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Howard BLAKE (b.1938)
Diversions for cello and piano, Op.337a (1984/85) [23:15]
Pennillion for cello and piano Op. 525a (2001) [8:49]
Cello Sonata, Op.619 (2007/2010) [23:31]
The Enchantment of Venus, Op.566a (2006) [8:07]
Walking in the Air, from The Snowman, Op.620a (1982/2011) [3:54]
Archangel’s Lullaby, Op.436a (1991) [2:01]
Benedict Kloeckner (cello)
Howard Blake (piano)
rec. July 2013 and January 2014, Südwestrundfunk, SWR Studio Kaiserslautern
GENUIN GEN15346 [70:04]

The prolific Howard Blake has made a virtue of recasting many of his works for different instruments or combinations of instruments. This accounts for the many times that opus numbers are followed by the letter ‘a’ – there are five such occasions on this delightfully conceived disc which traces a trajectory from Blake’s Opp.337 to 620. For Blakeans, extra pleasure comes from the fact that the composer is at the piano throughout.

Diversions was originally conceived as a suite for cello and piano but Maurice Gendron suggested it would work for cello and orchestra and edited the solo part (review ~ review). With his Op.337a Blake returns to his original conception with Benedict Kloeckner, who has played it frequently, and has mastered its various moods – whether the bittersweet Prelude, the vital, rhythmically dashing and somewhat Francophile Scherzo, the slow expressive March or the work’s expressive heart, the rapt Aria. Not one to wallow, Blake ensures that the vivacious and slinky Serenade prefaces a rather eerie Sarabande and an exciting Finale.

Composed for the bardic team of violin and harp, Pennillion is heard in its cello-and-piano incarnation here which well suits it, not least in that hypnotic Lento, misterioso section in the work’s centre. The expressive flexibility of the melodic lines, and the affectingly quite close, never fail to move in whatever combination. The Cello Sonata, rather like the Franck arrangement, is a transcription of the Violin Sonata. This is a work I especially admire for its emotive candour. In fact, part of my MWI review of the sonata in its Violin guise is reprinted in the booklet, and my comments apply equally to this version. I’d only say that knowing that it was conceived in memory of fiddle player Miles Baster makes performance on the violin a touch more poignant – though if you didn’t know, it wouldn’t much matter.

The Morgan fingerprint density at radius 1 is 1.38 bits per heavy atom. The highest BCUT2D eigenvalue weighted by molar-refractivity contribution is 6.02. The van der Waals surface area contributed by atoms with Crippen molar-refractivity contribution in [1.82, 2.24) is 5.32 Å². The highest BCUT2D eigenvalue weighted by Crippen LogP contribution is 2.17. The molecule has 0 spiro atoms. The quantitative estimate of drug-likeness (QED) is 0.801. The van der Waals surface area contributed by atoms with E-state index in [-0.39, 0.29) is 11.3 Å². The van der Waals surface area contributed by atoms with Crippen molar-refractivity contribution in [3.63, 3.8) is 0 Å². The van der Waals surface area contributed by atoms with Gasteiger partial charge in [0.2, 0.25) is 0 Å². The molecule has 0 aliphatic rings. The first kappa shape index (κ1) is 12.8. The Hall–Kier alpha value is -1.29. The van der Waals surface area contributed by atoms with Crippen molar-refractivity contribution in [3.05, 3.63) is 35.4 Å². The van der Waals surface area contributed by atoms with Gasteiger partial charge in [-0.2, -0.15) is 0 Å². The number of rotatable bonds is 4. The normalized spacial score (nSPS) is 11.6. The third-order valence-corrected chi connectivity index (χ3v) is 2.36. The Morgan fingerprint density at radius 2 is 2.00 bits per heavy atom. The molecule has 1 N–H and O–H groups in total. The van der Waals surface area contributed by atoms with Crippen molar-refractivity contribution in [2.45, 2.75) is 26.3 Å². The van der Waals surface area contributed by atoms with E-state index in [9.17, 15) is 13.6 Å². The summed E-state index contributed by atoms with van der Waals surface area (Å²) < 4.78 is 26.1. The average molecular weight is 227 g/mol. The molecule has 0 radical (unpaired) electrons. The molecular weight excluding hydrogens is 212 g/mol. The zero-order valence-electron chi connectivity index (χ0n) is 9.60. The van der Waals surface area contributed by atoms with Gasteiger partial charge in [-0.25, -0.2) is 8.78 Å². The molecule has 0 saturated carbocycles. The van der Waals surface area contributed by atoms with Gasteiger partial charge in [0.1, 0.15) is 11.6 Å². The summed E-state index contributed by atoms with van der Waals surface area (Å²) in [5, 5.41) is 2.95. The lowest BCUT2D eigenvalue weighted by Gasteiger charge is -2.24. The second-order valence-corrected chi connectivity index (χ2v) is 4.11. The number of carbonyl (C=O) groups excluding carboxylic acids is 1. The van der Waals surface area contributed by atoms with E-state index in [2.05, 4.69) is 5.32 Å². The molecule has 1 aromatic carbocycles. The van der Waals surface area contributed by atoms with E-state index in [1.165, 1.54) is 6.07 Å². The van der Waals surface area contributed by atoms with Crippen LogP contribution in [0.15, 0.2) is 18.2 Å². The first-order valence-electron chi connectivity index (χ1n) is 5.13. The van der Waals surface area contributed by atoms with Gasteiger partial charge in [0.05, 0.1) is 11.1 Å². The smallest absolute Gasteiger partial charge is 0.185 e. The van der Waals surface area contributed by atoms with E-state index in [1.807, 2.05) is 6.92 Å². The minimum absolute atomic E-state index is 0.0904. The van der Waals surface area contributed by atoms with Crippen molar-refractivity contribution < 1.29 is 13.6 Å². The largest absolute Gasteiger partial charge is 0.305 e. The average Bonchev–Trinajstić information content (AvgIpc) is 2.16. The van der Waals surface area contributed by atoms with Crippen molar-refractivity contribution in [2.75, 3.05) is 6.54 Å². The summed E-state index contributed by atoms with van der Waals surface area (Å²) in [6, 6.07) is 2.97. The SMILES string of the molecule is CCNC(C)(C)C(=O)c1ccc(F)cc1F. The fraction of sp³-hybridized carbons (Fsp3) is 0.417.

The Enchantment of Venus, Op.566a is an arrangement of a work originally for basset clarinet. It was Kloeckner who suggested this arrangement and he certainly ensures that the work’s occasional gruffness but also its essential lyricism are brought to the fore. It has strong March themes – Blake is very good at them - and is well proportioned. Two small pieces see the disc out. Walking in the Air is recorded, for the first time, for cello and piano – a delight, and the piano twinkles deliciously. Finally Archangel’s Lullaby is a perfect envoi, offering a final glimpse at Blake’s seemingly endless gift for melody and beauty.

The recording is well judged and the booklet is sympathetic, quoting from a variety of source material.

Jonathan Woolf



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